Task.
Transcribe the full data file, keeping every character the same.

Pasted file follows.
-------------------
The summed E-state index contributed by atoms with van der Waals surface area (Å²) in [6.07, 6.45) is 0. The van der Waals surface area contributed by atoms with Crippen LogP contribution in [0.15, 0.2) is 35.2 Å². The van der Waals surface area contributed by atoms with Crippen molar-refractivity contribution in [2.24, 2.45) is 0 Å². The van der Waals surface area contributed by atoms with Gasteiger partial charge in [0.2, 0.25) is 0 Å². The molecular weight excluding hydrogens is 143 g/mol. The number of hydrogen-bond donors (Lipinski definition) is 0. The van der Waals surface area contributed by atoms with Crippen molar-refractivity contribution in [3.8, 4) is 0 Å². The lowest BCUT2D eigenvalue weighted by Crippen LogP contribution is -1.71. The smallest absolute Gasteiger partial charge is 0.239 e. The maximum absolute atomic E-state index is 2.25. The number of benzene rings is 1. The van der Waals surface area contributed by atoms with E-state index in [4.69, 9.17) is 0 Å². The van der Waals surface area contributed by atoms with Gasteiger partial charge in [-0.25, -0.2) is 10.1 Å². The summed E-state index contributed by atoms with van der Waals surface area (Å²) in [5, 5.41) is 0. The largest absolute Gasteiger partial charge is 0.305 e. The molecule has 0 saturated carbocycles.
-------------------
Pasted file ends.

The summed E-state index contributed by atoms with van der Waals surface area (Å²) in [6.07, 6.45) is 0. The van der Waals surface area contributed by atoms with Crippen LogP contribution in [0.15, 0.2) is 35.2 Å². The van der Waals surface area contributed by atoms with Crippen molar-refractivity contribution in [2.24, 2.45) is 0 Å². The van der Waals surface area contributed by atoms with Gasteiger partial charge in [0.2, 0.25) is 0 Å². The molecular weight excluding hydrogens is 143 g/mol. The number of hydrogen-bond donors (Lipinski definition) is 0. The van der Waals surface area contributed by atoms with Crippen molar-refractivity contribution in [3.8, 4) is 0 Å². The lowest BCUT2D eigenvalue weighted by Crippen LogP contribution is -1.71. The smallest absolute Gasteiger partial charge is 0.239 e. The maximum absolute atomic E-state index is 2.25. The number of benzene rings is 1. The van der Waals surface area contributed by atoms with E-state index in [4.69, 9.17) is 0 Å². The van der Waals surface area contributed by atoms with Gasteiger partial charge in [-0.25, -0.2) is 10.1 Å². The summed E-state index contributed by atoms with van der Waals surface area (Å²) in [5, 5.41) is 0. The largest absolute Gasteiger partial charge is 0.305 e. The molecule has 0 saturated carbocycles.